Only 6.9% of brand-name drug companies' Canadian sales revenues
spent on research and development
TORONTO, June 23, 2011 /CNW/ - Research and development spending in
Canada by brand-name drug companies has dropped to its lowest level
since 1988, according to the latest annual report of the Patented
Medicine Prices Review Board (PMPRB).
The PMPRB reports that in 2010, brand-name drug companies spent only 6.9
percent of their Canadian revenues on research and development in
Canada, marking the tenth consecutive year that brand-name drug
companies have broken their promise to spend at least 10 percent of
their domestic sales on R&D.
The PMPRB report also shows that in 2010 the brand-name industry spent
only 1.4 percent of its Canadian sale revenues on basic research that
could lead to the discovery of new medicines.
The PMPRB's findings are contained in a new report released today by
CGPA. Copies of The Real Story Behind R&D Spending by Brand-Name Drug Companies in
Canada, 2011 are available at www.canadiangenerics.ca.
In Canada, market monopolies for brand-name drug companies have
increased eight times since 1987, yet investments continue to decline,"
said Jim Keon, President of the Canadian Generic Pharmaceutical
Association (CGPA). "Canada's current intellectual property regime for
pharmaceuticals exceeds our international treaty obligations and
provides greater protections to brand-name drug companies than those
afforded any other industrial sector in Canada, yet the brand-name
industry continues to lobby aggressively for even longer periods of
Canada and the European Union (EU) are currently negotiating a
comprehensive economic and trade agreement (CETA), which the federal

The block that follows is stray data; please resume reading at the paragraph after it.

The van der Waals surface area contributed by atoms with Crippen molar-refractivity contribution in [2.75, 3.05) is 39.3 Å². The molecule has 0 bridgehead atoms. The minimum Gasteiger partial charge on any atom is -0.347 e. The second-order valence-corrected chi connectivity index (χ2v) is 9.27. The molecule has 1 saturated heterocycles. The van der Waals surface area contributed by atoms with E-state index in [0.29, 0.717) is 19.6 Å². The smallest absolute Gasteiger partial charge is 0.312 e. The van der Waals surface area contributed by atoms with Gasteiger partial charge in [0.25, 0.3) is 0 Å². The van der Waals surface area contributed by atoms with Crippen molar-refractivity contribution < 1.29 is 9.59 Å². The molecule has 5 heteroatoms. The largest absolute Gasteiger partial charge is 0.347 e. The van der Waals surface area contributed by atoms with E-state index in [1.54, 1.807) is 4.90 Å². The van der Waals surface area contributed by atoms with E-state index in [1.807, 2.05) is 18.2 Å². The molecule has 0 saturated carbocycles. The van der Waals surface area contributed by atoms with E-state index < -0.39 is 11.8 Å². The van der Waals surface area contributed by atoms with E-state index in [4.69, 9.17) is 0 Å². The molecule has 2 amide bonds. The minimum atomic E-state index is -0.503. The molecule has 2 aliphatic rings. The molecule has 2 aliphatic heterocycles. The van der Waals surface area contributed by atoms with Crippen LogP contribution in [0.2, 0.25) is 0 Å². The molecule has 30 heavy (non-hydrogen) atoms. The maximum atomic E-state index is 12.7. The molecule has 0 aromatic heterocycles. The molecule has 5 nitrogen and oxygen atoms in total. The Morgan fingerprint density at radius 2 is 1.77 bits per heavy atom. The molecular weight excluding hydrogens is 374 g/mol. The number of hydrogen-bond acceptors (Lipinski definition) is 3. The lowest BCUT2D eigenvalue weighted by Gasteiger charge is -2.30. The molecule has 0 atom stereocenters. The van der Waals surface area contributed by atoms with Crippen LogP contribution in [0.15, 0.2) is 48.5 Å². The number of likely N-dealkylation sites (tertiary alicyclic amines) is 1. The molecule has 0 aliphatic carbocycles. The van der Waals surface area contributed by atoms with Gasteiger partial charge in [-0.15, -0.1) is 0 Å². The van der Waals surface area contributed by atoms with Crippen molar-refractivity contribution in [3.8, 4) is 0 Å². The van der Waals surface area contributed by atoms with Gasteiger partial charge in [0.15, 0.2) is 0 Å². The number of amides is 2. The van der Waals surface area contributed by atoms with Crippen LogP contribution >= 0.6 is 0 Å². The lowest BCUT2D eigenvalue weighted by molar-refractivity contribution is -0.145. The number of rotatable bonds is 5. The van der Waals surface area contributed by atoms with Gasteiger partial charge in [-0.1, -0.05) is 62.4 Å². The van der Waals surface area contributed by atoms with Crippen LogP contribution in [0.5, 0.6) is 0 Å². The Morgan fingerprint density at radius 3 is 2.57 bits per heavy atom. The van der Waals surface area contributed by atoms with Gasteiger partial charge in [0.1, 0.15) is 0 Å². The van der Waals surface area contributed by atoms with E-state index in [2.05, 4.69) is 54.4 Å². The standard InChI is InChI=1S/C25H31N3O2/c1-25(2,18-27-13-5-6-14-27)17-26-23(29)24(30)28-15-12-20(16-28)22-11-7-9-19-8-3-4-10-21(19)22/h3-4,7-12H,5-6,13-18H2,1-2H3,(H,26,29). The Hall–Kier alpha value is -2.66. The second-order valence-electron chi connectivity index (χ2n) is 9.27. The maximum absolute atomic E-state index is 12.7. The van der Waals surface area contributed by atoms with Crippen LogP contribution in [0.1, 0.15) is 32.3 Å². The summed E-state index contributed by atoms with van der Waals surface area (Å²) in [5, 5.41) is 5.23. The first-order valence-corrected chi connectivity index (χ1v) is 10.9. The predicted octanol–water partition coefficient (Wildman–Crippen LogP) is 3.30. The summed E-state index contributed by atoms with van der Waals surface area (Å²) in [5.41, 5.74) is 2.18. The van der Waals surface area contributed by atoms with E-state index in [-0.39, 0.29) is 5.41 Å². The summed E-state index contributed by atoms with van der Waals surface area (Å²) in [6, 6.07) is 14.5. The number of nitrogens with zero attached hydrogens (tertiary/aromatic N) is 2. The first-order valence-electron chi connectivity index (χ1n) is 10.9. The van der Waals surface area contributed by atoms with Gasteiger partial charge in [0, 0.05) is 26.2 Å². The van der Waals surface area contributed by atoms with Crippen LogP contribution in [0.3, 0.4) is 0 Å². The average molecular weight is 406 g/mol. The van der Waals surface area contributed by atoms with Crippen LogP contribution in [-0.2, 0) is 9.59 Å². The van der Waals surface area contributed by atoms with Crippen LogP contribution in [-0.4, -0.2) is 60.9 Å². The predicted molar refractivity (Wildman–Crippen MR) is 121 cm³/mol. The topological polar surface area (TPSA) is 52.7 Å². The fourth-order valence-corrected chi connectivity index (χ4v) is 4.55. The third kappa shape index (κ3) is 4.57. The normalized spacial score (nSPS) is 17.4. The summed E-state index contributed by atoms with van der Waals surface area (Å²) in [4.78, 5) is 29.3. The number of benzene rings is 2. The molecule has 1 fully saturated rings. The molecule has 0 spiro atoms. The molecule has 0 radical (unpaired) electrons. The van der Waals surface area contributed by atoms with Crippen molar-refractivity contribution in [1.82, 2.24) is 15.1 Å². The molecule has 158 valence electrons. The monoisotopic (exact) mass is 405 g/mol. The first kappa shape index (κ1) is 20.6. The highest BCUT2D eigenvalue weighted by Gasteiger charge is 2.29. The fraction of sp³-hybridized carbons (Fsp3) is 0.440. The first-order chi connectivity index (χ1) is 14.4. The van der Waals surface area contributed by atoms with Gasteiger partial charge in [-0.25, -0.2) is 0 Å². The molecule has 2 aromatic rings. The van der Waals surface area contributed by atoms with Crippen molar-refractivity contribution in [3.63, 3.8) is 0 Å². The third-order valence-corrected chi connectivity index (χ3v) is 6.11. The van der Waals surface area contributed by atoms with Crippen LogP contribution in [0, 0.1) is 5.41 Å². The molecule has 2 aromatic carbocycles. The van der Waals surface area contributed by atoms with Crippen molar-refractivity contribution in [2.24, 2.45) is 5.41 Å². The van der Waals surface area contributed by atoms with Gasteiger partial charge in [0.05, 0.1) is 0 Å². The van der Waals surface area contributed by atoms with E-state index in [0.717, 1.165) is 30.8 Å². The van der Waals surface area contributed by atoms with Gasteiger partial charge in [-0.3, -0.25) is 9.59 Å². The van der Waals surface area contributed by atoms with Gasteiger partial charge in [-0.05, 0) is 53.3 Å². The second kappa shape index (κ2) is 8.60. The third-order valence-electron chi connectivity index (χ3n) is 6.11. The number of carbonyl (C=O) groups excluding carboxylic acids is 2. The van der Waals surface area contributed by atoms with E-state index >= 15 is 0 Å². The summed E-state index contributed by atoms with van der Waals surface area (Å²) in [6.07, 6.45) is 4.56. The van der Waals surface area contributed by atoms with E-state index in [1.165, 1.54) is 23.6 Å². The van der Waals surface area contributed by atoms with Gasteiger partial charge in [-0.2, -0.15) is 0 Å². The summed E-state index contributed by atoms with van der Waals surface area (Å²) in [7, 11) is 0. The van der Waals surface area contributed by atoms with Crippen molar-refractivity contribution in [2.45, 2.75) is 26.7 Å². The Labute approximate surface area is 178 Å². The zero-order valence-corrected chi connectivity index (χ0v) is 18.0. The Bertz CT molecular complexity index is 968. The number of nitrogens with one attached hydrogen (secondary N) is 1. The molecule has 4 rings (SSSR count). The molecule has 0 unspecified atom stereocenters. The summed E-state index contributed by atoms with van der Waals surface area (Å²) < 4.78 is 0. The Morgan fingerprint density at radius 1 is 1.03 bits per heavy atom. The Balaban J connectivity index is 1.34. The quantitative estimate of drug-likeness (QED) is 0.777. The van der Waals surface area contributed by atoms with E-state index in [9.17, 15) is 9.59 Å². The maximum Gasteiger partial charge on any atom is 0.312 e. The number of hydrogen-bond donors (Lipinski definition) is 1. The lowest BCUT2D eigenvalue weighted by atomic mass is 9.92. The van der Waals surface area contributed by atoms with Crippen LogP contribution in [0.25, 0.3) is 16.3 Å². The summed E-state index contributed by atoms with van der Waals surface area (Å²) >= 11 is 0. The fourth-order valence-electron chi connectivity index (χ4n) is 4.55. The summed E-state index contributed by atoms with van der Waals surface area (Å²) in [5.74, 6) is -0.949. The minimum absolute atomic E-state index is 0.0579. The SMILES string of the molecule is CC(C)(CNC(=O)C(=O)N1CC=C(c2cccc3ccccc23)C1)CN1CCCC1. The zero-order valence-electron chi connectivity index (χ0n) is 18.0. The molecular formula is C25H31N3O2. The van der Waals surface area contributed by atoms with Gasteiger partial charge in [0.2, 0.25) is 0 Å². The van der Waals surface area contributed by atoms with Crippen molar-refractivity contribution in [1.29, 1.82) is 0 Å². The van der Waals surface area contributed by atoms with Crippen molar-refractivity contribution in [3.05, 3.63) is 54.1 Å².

government hopes to conclude by 2012. As part of these negotiations,
the EU has tabled proposals on behalf of brand-name drug companies that
would considerably lengthen the period of market exclusivity for
brand-name drugs in Canada.
A February 2011 report prepared by Professor Aidan Hollis of the
University of Calgary and Paul Grootendorst of the University of
Toronto estimated that the adoption of the EU's drug patent system
proposals would lengthen periods of market exclusivity for brand-name
drugs by an average of 3.5 years and add approximately $2.8-billion
annually to Canadian's prescription drug bill.
"Canada's generic pharmaceutical industry is a strong advocate for
enhanced trade, and supports efforts by the Government of Canada to
reduce barriers to trade," Keon said. "Extending market monopolies for
brand-name drugs will not reduce trade barriers. It will, however,
increase revenues for European-based drug companies at the expense of
Canada's health-care system. It will also increase trade barriers for
Canadian generic pharmaceutical manufacturers."
About the Canadian Generic Pharmaceutical Association
The Canadian Generic Pharmaceutical Association (CGPA) represents
Canada's generic pharmaceutical industry. The industry plays an
important role in controlling health-care costs in Canada. Generic
drugs are dispensed to fill 58 per cent of all prescriptions but
account for only 26 per cent of the $22-billion Canadians spend
annually on prescription medicines.
SOURCE Canadian Generic Pharmaceutical Association
For further information:
Director of Public Affairs
Canadian Generic Pharmaceutical Association (CGPA)
Tel: (416) 223-2333
Mobile: (647) 274-3379